As part of the Save The River Thame campaign I am looking into setting up a walking route on footpaths from Aylesbury to the Thames at Dorchester that traces the river is much as possible and visits as many wildlife habitats as can be managed along with points of interest on the way. I have been asking how this is best done and Bucks County Council have told me that a Thame Valley route already exists, but is no longer in active use. There were pamphlets (now available as a download at ) and way marks and it is publicised in lists on some walking web sites. This demonstrates how it is very difficult to keep good ideas alive beyond a few years and in the meantime other walks have been developed and promoted such as the Aylesbury Ring and the Wychert Way.

The pamphlet, which I presume has been written within the past 20 years, and walk were part of the Aylesbury Countryside Management Project which “aims to conserve and enhance the countryside and its wildlife. We promote understanding of the environment and encourage access to the countryside through working with farmers, local residents, schools…….”. I found one aspect very sad and disturbing: the description of wildlife along the River Thame included species that have largely or completely disappeared, including cuckoos, reed warblers (cuckoos use their nests), reed buntings, golden plover, snipe and large flocks of lapwings. They also mention dragonflies which were pretty much wiped out following the sewage pollution in July 2013: they are coming back now, but some species are still missing.

The River Thame Conservation Trust, of which we are a part, is making efforts to restore habitats for birds, and some landowners are enthusiastic and are more or less amenable to sacrificing some land productivity to help. But Aylesbury Vale District Council (AVDC) has completely disbanded its biodiversity team, the last member now being part of planning, and the Aylesbury Countryside Management Project is no longer active. In fact, as far as AVDC are concerned, if it doesn’t earn income for the Council to support its remaining operations, it won’t be supported in any meaningful way. The Environment Agency is being cut to the bone and the criminal case against Thames Water for causing the July 2013 pollution is unlikely to ever come to court because of this, so what remains in place to protect our rivers from corporate carelessness? All this at a time when green spaces are being built on in our push for more housing, and Aylesbury and Thame populations are increasing.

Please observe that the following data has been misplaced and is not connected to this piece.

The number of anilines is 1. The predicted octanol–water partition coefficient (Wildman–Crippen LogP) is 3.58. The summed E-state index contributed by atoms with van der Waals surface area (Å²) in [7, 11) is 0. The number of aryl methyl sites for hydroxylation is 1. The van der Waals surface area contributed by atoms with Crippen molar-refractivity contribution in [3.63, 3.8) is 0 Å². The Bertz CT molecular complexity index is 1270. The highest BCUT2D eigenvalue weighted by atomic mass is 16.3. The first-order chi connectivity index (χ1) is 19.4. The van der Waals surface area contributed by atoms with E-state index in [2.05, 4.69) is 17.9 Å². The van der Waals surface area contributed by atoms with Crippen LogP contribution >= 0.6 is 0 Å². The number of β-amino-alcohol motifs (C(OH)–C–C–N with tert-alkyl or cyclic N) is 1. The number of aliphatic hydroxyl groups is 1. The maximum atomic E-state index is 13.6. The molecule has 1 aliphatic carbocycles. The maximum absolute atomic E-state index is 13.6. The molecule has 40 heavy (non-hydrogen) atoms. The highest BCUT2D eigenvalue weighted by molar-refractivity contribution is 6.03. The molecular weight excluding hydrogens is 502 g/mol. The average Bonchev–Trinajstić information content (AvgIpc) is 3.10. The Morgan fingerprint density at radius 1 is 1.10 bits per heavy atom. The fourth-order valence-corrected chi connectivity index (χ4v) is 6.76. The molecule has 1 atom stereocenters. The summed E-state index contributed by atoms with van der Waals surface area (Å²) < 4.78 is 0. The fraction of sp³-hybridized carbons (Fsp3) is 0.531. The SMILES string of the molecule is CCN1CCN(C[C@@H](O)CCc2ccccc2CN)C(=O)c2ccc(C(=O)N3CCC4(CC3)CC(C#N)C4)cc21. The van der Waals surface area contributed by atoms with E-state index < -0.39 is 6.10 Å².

An awful lot has been dumped in the laps of the general public as government at all levels seems to be washing its hands of environmental protection and conservation because it doesn’t make money, and holds up some businesses from maximising their profits. The really sad thing is that it seems that our environment along this valley has degraded steadily over recent decades, during times when the councils and agencies were relatively well-off, so what can we expect for the future? It makes our job to protect the river look rather daunting.

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